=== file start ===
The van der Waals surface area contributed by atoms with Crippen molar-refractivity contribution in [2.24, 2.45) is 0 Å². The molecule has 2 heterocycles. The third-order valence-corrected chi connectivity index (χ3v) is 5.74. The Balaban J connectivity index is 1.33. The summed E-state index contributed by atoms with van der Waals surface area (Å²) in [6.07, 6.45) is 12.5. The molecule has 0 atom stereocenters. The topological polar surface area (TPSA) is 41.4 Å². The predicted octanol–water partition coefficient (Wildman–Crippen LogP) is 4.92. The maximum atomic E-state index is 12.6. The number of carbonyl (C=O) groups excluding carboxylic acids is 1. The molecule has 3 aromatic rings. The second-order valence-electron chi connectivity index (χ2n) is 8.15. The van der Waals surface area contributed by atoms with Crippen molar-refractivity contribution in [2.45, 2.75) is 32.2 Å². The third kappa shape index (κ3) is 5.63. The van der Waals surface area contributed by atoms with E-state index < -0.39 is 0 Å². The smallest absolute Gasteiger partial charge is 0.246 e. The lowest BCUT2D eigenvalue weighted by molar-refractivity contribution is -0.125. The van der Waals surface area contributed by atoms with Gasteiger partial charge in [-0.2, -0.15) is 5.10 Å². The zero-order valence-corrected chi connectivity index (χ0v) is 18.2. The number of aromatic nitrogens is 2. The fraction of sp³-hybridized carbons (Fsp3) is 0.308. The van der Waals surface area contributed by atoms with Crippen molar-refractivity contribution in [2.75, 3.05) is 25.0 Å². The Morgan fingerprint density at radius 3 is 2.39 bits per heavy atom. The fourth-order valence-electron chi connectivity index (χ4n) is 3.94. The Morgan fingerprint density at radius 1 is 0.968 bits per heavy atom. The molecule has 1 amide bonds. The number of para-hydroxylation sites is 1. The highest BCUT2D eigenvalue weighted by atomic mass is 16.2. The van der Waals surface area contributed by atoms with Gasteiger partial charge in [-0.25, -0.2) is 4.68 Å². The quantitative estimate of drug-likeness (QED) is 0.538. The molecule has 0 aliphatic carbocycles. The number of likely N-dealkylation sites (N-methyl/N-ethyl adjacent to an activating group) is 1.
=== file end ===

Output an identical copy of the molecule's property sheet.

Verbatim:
The van der Waals surface area contributed by atoms with Crippen molar-refractivity contribution in [2.24, 2.45) is 0 Å². The molecule has 2 heterocycles. The third-order valence-corrected chi connectivity index (χ3v) is 5.74. The Balaban J connectivity index is 1.33. The summed E-state index contributed by atoms with van der Waals surface area (Å²) in [6.07, 6.45) is 12.5. The molecule has 0 atom stereocenters. The topological polar surface area (TPSA) is 41.4 Å². The predicted octanol–water partition coefficient (Wildman–Crippen LogP) is 4.92. The maximum atomic E-state index is 12.6. The number of carbonyl (C=O) groups excluding carboxylic acids is 1. The molecule has 3 aromatic rings. The second-order valence-electron chi connectivity index (χ2n) is 8.15. The van der Waals surface area contributed by atoms with Crippen molar-refractivity contribution in [2.45, 2.75) is 32.2 Å². The third kappa shape index (κ3) is 5.63. The van der Waals surface area contributed by atoms with E-state index < -0.39 is 0 Å². The smallest absolute Gasteiger partial charge is 0.246 e. The lowest BCUT2D eigenvalue weighted by molar-refractivity contribution is -0.125. The van der Waals surface area contributed by atoms with Gasteiger partial charge in [-0.2, -0.15) is 5.10 Å². The zero-order valence-corrected chi connectivity index (χ0v) is 18.2. The number of aromatic nitrogens is 2. The fraction of sp³-hybridized carbons (Fsp3) is 0.308. The van der Waals surface area contributed by atoms with Crippen molar-refractivity contribution in [2.75, 3.05) is 25.0 Å². The Morgan fingerprint density at radius 3 is 2.39 bits per heavy atom. The fourth-order valence-electron chi connectivity index (χ4n) is 3.94. The Morgan fingerprint density at radius 1 is 0.968 bits per heavy atom. The molecule has 1 amide bonds. The number of para-hydroxylation sites is 1. The highest BCUT2D eigenvalue weighted by atomic mass is 16.2. The van der Waals surface area contributed by atoms with Gasteiger partial charge in [-0.25, -0.2) is 4.68 Å². The quantitative estimate of drug-likeness (QED) is 0.538. The molecule has 0 aliphatic carbocycles. The number of likely N-dealkylation sites (N-methyl/N-ethyl adjacent to an activating group) is 1.